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What next if government schemes fail to increase lending to business?

The Government recently fine tuned its flagship Funding for Lending Scheme (FLS) to make it more rewarding for banks to lend money to small businesses rather than through mortgages, the main criticism of the scheme to date. Here the Forum's Head of Policy, Alex Jackman, explains how this could help small businesses to access the finance they need.
To put FLS in real terms, for every extra pound banks lend to small businesses in 2013, they can borrow £10 of cheaper money. The banks will only be able to obtain that money if they are lending more than is being paid back (that is overall, not just to small business), which conspicuously three banks failed to achieve last time they were measured.
 
Eagerly then we await the results on 3rd June, which will indicate if lending is increasing to businesses.
 

So what if it doesn’t?

Well first of all there will be some political posturing. The Labour Party will blame the Government, the Government will blame the banks and the banks will say there is a lack of demand. And to a degree there is, but there is also no denying that some sectors are facing difficulties in accessing finance. It may well be a bank relationship manager has the authority to lend up to £250,000, but not if the internal bank systems still say no.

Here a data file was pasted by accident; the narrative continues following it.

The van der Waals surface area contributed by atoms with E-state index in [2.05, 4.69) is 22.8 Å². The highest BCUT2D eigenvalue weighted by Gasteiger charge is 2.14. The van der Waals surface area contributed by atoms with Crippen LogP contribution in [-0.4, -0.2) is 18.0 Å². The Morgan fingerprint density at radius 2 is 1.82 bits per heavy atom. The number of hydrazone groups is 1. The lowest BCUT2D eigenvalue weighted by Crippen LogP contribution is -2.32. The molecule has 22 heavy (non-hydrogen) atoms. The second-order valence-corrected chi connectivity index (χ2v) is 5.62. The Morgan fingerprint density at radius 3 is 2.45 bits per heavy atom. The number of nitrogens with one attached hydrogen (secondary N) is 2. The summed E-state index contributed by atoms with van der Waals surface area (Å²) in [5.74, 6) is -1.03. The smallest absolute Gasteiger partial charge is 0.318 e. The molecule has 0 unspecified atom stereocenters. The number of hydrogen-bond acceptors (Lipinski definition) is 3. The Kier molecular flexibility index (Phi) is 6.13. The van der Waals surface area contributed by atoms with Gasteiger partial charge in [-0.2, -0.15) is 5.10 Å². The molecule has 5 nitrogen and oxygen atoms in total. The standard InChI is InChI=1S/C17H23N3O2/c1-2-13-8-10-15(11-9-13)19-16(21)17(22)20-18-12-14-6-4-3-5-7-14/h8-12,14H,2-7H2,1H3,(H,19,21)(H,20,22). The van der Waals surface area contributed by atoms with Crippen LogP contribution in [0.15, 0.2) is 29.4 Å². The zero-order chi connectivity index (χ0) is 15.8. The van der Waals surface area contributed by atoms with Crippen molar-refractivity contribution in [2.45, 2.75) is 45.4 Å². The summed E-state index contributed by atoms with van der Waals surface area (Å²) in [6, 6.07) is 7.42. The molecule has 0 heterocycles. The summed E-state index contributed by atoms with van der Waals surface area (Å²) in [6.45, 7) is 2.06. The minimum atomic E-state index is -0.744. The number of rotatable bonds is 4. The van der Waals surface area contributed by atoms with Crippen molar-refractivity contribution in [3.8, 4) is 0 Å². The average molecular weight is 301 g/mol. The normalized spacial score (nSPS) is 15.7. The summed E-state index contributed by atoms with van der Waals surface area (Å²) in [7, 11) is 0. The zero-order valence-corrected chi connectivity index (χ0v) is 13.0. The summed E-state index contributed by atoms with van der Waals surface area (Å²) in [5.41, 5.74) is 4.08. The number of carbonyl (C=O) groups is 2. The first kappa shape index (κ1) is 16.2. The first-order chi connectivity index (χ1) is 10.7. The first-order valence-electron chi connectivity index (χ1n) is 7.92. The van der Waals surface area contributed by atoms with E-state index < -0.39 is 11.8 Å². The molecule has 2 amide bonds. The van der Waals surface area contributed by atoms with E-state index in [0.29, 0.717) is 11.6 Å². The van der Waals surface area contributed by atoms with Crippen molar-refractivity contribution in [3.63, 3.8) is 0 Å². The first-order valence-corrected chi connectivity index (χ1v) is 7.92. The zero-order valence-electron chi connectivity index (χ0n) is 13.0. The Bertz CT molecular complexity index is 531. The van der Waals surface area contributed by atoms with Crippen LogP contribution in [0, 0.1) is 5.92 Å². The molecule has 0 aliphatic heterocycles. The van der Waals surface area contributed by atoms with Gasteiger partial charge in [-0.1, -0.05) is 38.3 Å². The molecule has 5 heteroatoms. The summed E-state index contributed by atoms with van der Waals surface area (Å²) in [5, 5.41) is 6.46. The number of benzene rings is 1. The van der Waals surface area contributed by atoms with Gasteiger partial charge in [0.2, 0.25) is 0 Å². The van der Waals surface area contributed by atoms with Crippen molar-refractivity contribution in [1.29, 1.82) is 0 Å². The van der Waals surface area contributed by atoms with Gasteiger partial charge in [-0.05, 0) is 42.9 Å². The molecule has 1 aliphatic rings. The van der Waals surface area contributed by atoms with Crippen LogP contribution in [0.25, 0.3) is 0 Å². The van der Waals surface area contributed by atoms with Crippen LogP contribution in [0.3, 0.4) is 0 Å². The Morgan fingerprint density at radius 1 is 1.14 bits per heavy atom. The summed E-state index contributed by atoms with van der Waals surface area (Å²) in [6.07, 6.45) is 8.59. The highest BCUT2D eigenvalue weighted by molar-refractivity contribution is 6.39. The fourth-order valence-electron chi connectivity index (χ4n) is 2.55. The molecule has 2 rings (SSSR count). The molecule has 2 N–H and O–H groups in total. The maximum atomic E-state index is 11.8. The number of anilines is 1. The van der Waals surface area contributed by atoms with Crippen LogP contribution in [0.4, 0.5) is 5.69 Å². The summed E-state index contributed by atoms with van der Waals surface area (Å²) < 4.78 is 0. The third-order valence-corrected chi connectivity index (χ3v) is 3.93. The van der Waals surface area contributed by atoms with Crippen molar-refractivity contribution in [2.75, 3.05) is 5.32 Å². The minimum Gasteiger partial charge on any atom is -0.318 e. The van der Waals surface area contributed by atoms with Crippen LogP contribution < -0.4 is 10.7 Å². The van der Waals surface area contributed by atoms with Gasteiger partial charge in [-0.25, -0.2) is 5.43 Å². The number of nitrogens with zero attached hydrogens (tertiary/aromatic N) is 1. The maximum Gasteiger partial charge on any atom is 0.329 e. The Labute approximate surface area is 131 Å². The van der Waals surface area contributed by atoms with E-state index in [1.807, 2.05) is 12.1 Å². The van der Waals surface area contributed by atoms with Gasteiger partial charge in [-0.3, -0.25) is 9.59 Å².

After the dust has settled small businesses are no further forward than before. So how to improve the situation?
 
Here are three suggestions:
  • Firstly, the government could actively encourage challengers to take on branches due to be left by existing banks. The Forum of Private Business and the Campaign for Community Banking Services have long urged the Government to pressure the UK’s big banks to share local branches as a solution to spiralling bank closures. Analysis shows that more than 7,500 branches have closed since 1990 and the impact of closures on communities and businesses is in danger of being overlooked.
     
  • Second, they could get tough on the appeals process launched by the banks in 2011. In theory, once a business is turned down for a loan they will be told of the right to appeal. In reality, around 10% of businesses say they recall being made aware of that right. There are a number of positive ideas floating around as to how this awareness might increase but action is surely needed soon.
     
  • Thirdly, rather than seeking new finance, measures could be taken to free up existing cash flow. At present there is £37bn tied up in late payments. That equates to just 5% of the £750bn estimated to be sitting unused on company balance sheets. If we can encourage a prompter payment culture that 5% would be all but wiped out and swilling around businesses instead of lying dormant.
Finally, of course, there is always the chance we could actually see some sizeable growth and confidence return without intervention. Businesses could then feel the time was right to expand and recruit and queues would start forming to borrow money from the banks.
 
Oh how we all wish it could be that simple!

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